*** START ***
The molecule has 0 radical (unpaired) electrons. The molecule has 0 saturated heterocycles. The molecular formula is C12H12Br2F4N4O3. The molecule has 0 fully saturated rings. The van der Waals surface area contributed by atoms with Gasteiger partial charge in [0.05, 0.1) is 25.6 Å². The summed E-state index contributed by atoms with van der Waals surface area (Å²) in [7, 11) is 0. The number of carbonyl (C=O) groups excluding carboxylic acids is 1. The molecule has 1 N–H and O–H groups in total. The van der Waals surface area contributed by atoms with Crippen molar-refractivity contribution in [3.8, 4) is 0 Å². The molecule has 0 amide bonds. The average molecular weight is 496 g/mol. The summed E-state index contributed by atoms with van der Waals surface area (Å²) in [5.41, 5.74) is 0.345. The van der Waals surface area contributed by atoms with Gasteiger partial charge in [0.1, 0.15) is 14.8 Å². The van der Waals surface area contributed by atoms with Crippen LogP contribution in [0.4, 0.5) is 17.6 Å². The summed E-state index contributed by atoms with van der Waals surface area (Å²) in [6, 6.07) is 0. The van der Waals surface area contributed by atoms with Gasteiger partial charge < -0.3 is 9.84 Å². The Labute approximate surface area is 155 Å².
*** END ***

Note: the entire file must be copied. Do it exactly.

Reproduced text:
The molecule has 0 radical (unpaired) electrons. The molecule has 0 saturated heterocycles. The molecular formula is C12H12Br2F4N4O3. The molecule has 0 fully saturated rings. The van der Waals surface area contributed by atoms with Gasteiger partial charge in [0.05, 0.1) is 25.6 Å². The summed E-state index contributed by atoms with van der Waals surface area (Å²) in [7, 11) is 0. The number of carbonyl (C=O) groups excluding carboxylic acids is 1. The molecule has 1 N–H and O–H groups in total. The van der Waals surface area contributed by atoms with Crippen molar-refractivity contribution in [3.8, 4) is 0 Å². The molecule has 0 amide bonds. The average molecular weight is 496 g/mol. The summed E-state index contributed by atoms with van der Waals surface area (Å²) in [5.41, 5.74) is 0.345. The van der Waals surface area contributed by atoms with Gasteiger partial charge in [0.1, 0.15) is 14.8 Å². The van der Waals surface area contributed by atoms with Crippen LogP contribution in [0.4, 0.5) is 17.6 Å². The summed E-state index contributed by atoms with van der Waals surface area (Å²) in [6, 6.07) is 0. The van der Waals surface area contributed by atoms with Gasteiger partial charge < -0.3 is 9.84 Å². The Labute approximate surface area is 155 Å².